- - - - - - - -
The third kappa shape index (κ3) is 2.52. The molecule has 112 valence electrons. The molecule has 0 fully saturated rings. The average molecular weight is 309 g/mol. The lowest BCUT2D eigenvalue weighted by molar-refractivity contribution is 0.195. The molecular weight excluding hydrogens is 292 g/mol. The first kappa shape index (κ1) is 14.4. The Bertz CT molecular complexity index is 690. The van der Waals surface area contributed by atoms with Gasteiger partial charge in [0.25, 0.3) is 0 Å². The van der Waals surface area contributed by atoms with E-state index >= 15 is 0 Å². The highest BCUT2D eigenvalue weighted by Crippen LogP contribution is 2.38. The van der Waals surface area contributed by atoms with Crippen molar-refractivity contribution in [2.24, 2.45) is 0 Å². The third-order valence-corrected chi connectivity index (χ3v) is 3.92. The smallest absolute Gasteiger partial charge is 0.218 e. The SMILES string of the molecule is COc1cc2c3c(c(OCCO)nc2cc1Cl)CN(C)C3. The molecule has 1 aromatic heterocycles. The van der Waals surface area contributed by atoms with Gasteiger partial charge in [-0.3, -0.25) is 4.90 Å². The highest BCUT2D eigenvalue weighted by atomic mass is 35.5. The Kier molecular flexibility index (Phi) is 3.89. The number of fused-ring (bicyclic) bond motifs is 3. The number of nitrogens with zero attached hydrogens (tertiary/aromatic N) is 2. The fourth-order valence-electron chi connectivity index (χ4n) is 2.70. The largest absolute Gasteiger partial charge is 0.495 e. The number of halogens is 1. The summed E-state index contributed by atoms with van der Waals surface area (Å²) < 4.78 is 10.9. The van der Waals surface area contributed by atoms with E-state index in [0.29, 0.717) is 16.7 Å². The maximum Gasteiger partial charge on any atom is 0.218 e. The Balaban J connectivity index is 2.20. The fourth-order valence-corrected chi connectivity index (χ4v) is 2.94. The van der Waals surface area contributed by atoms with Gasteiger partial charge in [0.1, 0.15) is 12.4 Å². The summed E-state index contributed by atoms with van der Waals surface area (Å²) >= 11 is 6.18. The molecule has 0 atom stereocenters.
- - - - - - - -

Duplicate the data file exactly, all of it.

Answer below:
The third kappa shape index (κ3) is 2.52. The molecule has 112 valence electrons. The molecule has 0 fully saturated rings. The average molecular weight is 309 g/mol. The lowest BCUT2D eigenvalue weighted by molar-refractivity contribution is 0.195. The molecular weight excluding hydrogens is 292 g/mol. The first kappa shape index (κ1) is 14.4. The Bertz CT molecular complexity index is 690. The van der Waals surface area contributed by atoms with Gasteiger partial charge in [0.25, 0.3) is 0 Å². The van der Waals surface area contributed by atoms with E-state index >= 15 is 0 Å². The highest BCUT2D eigenvalue weighted by Crippen LogP contribution is 2.38. The van der Waals surface area contributed by atoms with Crippen molar-refractivity contribution in [2.24, 2.45) is 0 Å². The third-order valence-corrected chi connectivity index (χ3v) is 3.92. The smallest absolute Gasteiger partial charge is 0.218 e. The SMILES string of the molecule is COc1cc2c3c(c(OCCO)nc2cc1Cl)CN(C)C3. The molecule has 1 aromatic heterocycles. The van der Waals surface area contributed by atoms with Gasteiger partial charge in [-0.3, -0.25) is 4.90 Å². The highest BCUT2D eigenvalue weighted by atomic mass is 35.5. The Kier molecular flexibility index (Phi) is 3.89. The number of fused-ring (bicyclic) bond motifs is 3. The number of nitrogens with zero attached hydrogens (tertiary/aromatic N) is 2. The fourth-order valence-electron chi connectivity index (χ4n) is 2.70. The largest absolute Gasteiger partial charge is 0.495 e. The number of halogens is 1. The summed E-state index contributed by atoms with van der Waals surface area (Å²) < 4.78 is 10.9. The van der Waals surface area contributed by atoms with E-state index in [0.29, 0.717) is 16.7 Å². The maximum Gasteiger partial charge on any atom is 0.218 e. The Balaban J connectivity index is 2.20. The fourth-order valence-corrected chi connectivity index (χ4v) is 2.94. The van der Waals surface area contributed by atoms with Gasteiger partial charge in [0.1, 0.15) is 12.4 Å². The summed E-state index contributed by atoms with van der Waals surface area (Å²) >= 11 is 6.18. The molecule has 0 atom stereocenters.